One of the chief points concerning the Holy Spirit in today’s readings is how we can tell if the Holy Spirit is present. It is interesting to note that the early Church was able to identify if new Christians had or had not yet received the Holy Spirit. This is seen in our first reading; the Church knew that the Holy Spirit had not yet fallen on any of the new Christians in Samaria. And this ability of the Church to identify the presence of the Holy Spirit is mentioned on other occasions as well in the Acts of the Apostles. In contrast, in today’s gospel, Jesus says that the world neither sees nor knows the Holy Spirit, and because of that, it cannot accept Him. It is the mark of the world not to see or know the Holy Spirit, and actually to be oblivious to the working of the Holy Spirit. All too frequently, the world does not accept what it does not see, and what it cannot control. But on the other hand, Jesus also tells us today that unlike the world we know the Holy Spirit, because he remains with us, and will be in us. So, do we recognize the Holy Spirit in us? I suggest to you that we can look for the following initial signs of the presence of the Holy Spirit, which come directly from the work of the Holy Spirit in the Church. Wherever there is forgiveness and reconciliation present, there is the Holy Spirit at work. Forgiveness and reconciliation is divine. From the beginning, the effect of sin has been to divide us, from each other and from God. God reveals his identity and his power in undoing and healing the effects of sin. But this is also a warning for us: if we decide to hold onto grievance, resentment, or unforgiveness in our hearts, we are likely grieving and opposing the Holy Spirit. So, on the day you are able to forgive anyone, freely and fully from your heart, rejoice and be glad, you know the Holy Spirit is with you and in you.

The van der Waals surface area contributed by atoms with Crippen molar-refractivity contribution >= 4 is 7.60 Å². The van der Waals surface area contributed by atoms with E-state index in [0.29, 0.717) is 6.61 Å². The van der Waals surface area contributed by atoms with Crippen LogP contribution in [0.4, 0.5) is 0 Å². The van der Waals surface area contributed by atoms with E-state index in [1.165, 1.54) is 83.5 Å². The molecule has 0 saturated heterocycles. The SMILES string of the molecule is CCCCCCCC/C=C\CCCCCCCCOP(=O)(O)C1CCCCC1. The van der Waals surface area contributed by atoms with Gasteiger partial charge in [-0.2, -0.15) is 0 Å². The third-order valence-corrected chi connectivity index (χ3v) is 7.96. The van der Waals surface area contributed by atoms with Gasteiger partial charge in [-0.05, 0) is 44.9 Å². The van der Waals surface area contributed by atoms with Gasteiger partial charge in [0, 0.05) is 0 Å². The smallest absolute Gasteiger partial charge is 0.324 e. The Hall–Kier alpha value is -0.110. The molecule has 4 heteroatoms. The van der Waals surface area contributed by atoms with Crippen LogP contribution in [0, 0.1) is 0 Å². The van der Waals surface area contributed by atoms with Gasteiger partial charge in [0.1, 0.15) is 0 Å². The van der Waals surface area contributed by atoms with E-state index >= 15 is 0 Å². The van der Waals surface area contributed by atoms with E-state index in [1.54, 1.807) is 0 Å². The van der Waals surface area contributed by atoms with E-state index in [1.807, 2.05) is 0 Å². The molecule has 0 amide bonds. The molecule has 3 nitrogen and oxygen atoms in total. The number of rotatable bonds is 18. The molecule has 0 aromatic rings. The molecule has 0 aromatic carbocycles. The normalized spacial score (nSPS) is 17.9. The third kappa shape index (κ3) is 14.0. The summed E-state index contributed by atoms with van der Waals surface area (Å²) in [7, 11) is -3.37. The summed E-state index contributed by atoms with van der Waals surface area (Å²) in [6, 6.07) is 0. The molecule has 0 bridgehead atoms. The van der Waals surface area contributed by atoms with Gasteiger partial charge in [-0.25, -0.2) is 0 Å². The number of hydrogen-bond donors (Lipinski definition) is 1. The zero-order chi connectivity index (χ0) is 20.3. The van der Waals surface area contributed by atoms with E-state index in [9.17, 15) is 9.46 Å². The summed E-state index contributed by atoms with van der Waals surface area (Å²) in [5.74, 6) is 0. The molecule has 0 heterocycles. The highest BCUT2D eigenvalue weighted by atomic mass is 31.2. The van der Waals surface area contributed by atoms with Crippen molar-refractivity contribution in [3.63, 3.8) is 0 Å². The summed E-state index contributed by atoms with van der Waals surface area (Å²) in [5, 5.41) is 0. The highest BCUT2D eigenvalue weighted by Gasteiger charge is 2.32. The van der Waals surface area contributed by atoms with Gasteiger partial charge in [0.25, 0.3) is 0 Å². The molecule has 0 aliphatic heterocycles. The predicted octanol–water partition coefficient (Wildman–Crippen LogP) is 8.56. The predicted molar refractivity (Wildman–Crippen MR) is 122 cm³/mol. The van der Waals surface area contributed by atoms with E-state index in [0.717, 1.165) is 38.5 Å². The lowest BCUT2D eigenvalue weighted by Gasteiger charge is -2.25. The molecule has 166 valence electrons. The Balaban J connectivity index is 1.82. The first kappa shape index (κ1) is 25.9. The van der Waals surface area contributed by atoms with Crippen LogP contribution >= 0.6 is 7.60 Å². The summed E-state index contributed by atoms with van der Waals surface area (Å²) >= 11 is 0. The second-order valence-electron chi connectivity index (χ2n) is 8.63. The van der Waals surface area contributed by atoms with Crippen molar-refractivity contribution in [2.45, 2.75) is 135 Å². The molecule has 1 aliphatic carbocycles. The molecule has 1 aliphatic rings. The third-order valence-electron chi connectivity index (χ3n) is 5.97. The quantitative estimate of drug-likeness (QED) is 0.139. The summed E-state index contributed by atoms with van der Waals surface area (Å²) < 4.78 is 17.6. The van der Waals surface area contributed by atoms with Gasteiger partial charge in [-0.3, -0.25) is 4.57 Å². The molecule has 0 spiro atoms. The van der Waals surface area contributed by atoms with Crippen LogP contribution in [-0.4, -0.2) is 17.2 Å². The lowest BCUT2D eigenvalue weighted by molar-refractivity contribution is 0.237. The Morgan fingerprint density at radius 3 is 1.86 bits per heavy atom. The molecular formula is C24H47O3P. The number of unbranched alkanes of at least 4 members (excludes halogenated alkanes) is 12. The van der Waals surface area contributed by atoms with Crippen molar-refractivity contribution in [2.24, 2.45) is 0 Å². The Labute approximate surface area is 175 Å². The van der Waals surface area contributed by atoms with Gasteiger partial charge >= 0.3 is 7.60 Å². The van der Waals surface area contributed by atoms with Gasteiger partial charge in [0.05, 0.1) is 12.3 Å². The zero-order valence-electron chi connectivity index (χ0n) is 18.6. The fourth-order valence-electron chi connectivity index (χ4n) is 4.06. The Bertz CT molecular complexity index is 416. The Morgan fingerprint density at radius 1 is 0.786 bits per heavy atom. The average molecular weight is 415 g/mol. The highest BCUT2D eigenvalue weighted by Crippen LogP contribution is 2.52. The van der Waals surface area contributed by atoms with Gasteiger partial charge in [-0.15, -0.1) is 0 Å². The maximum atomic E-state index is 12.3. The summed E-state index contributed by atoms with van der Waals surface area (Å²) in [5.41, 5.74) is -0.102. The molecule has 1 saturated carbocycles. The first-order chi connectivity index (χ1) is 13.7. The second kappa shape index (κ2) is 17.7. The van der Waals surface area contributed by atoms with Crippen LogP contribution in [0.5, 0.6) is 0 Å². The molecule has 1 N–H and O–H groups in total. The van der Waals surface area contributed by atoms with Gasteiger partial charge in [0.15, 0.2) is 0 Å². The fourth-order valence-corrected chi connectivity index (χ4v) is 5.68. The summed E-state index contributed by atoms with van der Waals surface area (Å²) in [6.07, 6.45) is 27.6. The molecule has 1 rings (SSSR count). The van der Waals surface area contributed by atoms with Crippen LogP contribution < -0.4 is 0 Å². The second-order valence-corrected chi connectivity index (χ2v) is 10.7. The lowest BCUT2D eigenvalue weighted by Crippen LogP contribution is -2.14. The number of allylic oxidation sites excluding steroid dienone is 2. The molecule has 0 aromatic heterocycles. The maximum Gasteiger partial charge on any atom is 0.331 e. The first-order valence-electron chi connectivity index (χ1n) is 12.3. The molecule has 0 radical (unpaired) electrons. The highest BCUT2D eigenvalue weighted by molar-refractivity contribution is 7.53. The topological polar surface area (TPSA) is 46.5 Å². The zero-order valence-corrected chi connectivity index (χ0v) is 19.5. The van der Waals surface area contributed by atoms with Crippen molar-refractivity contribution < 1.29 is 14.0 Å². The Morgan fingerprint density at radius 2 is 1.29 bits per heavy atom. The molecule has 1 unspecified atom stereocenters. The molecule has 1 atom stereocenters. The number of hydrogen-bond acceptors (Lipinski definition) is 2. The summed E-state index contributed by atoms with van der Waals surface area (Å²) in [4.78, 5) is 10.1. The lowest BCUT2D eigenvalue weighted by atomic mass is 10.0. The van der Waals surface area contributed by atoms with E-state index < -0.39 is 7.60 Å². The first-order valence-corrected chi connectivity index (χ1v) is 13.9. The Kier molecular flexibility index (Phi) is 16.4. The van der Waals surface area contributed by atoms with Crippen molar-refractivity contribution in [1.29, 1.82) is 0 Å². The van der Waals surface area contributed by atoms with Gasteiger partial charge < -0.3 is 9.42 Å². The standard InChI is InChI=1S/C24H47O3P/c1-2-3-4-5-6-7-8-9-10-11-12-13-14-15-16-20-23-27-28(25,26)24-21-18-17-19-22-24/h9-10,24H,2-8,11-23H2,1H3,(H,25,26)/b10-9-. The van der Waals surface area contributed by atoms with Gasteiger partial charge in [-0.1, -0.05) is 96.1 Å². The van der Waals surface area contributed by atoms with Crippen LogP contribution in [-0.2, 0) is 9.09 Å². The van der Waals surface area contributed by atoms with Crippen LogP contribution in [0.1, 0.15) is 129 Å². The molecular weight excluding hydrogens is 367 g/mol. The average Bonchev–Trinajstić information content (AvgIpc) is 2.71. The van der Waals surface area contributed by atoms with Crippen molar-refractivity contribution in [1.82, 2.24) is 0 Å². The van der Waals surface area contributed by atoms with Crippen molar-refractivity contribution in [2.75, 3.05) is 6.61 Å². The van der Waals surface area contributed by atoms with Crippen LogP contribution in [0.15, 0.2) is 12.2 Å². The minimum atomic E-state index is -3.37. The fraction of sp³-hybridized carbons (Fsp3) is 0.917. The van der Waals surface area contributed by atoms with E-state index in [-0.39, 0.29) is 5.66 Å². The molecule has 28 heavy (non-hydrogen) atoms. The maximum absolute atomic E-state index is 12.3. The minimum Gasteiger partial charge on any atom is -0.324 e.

Second, if we see present the ‘first fruits’ of our inheritance, which mark our transformation into Christ, and especially if we see them increasing, then we can also know the presence of the Holy Spirit. In Catholic tradition, these fruits are charity, joy, peace, patience, kindness, goodness, generosity, gentleness, faithfulness, modesty, self-control, and chastity. There is an old song that says that they’ll know we are Christians by our love. In a very real way, we will know the presence of the Holy Spirit in us by our love of God, and of other people.

So, forgiveness and reconciliation, and the fruits of the Spirit. But really these are only to start. The Holy Spirit is no gossamer or ephemeral spirit. If we are open to the work of the Holy Spirit in us, if we are docile before the inspirations and movements of the Holy Spirit, then there is the potential for great and spectacular things to happen. As the Scriptures tell us, the wind blows where it wills, and you can hear the sound it makes, but you do not know where it comes from or where it goes; so it is with everyone who is born of the Spirit. One who offers no resistance to the Holy Spirit is likened to the wind, snatched and instantaneously moved from place to place, given the correct words to say at just the right time. There is literally no limit to what God can do in us.

In this Eucharist, we pray that our lives testify to the increasing presence of the Holy Spirit. And may we be increasingly open to the work of the Holy Spirit in us. Amen.